Fatal Depth -- Deep Sea Diving, China Fever, and the Wreck of the Andrea Doria centers around five separate diving fatalities from a single boat, the Seeker. Author Joe Haberstroh, a columnist for Long Island's Newday, had reported on the accidents when they happened during the 1998 and 1999 seasons, but is not a scuba diver himself. Haberstroh's motivation for writing the book, he says, was examining the motivation and passionthat drives people to dive the wreck.
The Andrea Doria, of course, is the famous 700-foot luxury oceanliner that sank 45 miles off the coast of Nantucket in July of 1956 after a still disputed collision with another liner, the Stockholm. Its resting place in 225 feet of usually cold, turbulent and murky water made it a dangerous, demanding and challenging, but still doable, dive for a small community of expert divers. Some considered it the "Mount Everest" of diving, others as a source of artifacts such as the ship's china (hence the reference to "China Fever" in the book's title), and others a combination of both.
Diving the Andrea Doria, however, is complex enough to have claimed a good number of lives over the years, and five deaths happened in rapid succession during charter trips by the Seeker, together with the Wahoo, one of the pre-eminent dive boats to offer trips to the Andrea Doria. The book, in chronological order, examines the backgound and circumstances that led to the fatalities, which is not an easy tasks as Haberstroh compiled information from reports and interviews, with the primary source being Dan Crowell, the Seeker's captain himself.
So Haberstroh tells the stories of Craig Sicola, an experienced diver who became obsessed with retrieving China from the Andrea Doria and penetrated the wreck against strict advice. Criticized for inadequate equipment (a unsuitable up-line mostly), he surfaced fatally bent after a solo dive. Richard Roost, a very experienced diver in his mid-40s, was considered competent to solo-dive and penetrate, but was lost inside the ship where he apparently lost consciousness and drowned. Vince Napoliello, a young broker and expert diver who displayed odd behavior duirng a dive, became separated, and came up without vitals. Notable here that one of his deco bottles was mislabeled, though the diver himself knew the contents. Chris Murley, a big man (6'8" - 350 pounds) in his 40s with health issues, an obsession to penetrate the wreck, and little experience (under 100 dives) did one dive, but then died on the surface before doing the second. Charlie McMurr, 52, and an experienced diver, who aborted a dive in rough conditions and was later found wedged dead against the wreck.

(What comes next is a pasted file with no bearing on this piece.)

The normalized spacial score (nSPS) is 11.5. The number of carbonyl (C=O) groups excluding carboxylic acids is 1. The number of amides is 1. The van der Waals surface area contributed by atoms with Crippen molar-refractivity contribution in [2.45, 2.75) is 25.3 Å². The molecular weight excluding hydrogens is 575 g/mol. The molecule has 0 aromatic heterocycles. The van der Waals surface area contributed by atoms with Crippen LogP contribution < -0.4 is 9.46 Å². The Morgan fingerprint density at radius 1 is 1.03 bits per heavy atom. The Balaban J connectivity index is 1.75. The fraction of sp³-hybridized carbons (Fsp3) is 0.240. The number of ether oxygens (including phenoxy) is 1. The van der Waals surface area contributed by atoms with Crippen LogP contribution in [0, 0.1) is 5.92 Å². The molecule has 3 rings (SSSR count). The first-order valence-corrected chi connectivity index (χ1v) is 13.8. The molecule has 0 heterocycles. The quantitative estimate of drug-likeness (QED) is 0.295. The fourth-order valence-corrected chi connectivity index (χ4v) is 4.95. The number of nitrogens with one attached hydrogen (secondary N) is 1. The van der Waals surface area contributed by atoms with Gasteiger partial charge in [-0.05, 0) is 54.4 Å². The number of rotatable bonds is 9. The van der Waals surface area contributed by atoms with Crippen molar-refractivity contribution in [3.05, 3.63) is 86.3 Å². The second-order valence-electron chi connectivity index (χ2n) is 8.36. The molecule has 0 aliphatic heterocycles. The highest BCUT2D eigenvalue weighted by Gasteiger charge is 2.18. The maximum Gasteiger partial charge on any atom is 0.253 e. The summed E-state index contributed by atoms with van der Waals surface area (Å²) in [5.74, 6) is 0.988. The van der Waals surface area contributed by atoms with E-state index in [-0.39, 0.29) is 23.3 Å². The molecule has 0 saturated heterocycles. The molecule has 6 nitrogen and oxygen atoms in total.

Without being judgemental, Haberstroh reports on the questions raised by the deaths. Why so many on one boat? What is the responsibility of the individual versus the responsibility of instructors, and of the crew and captain? What are the procedures? Are divers without proper qualifications allowed to do those dangerous dives? The author presents all sides, examines some of the criticisms and ommissions, but also the case for assuming that divers at this level know what to do. The author also contemplates the role of the Coast Guard which is called to action without actually having authority and jurisdiction.
"Fatal Depth" is, and does read like, a book by a reporter who became interested in a topic he covered and decided to expand his interest into a full book. While it is obvious that he is not a diver himself, this neither clouds his judgement in describing the events, nor does the writing come across as technically shallow (there are a number of editing glitches, though). The book does not seek to get into technical issues of diving (I don't think there's a single mention of a dive computer), but clearly concentrates on simply examining the background and motivations of the divers, and while it touches on questions of requirements and rules (or the lack therefof), lecturing is not this book's mission.
Basically, what Haberstroh offers is two things. First, another account of diving the Andrea Doria, and it's a good one, well balanced and always interesting. Second, a look into the motivations of divers on the one side, and the way a tour operator, like the captain of the Seeker, views his responsibilities. At times, Haberstroh seems aggravated and frustrated over skipper Dan Crowell's "I am just the bus driver" attitude and apparent unwillingess to add or change rules. "Neither of us looked forward to the meeting," says the author of an interview with Crowell. And while Haberstroh reports on a liability lawsuit Chris Murley's estate that was dismissed in 2003, there are no conclusions and no moral of the story.
Overall, 15 divers perished attempting to dive the Andrea Doria. A full third happened in the two years covered by "Fatal Depth," essentially when the haydays of Doria diving were already past. There have been three additional fatalities since, but the wreck has deteriorated to a degree where the superstructure is almost totally collapsed and things have drastically changed from the conditions described in Doria books, including this one. -- C. H. Blickenstorfer, scubadiverinfo.com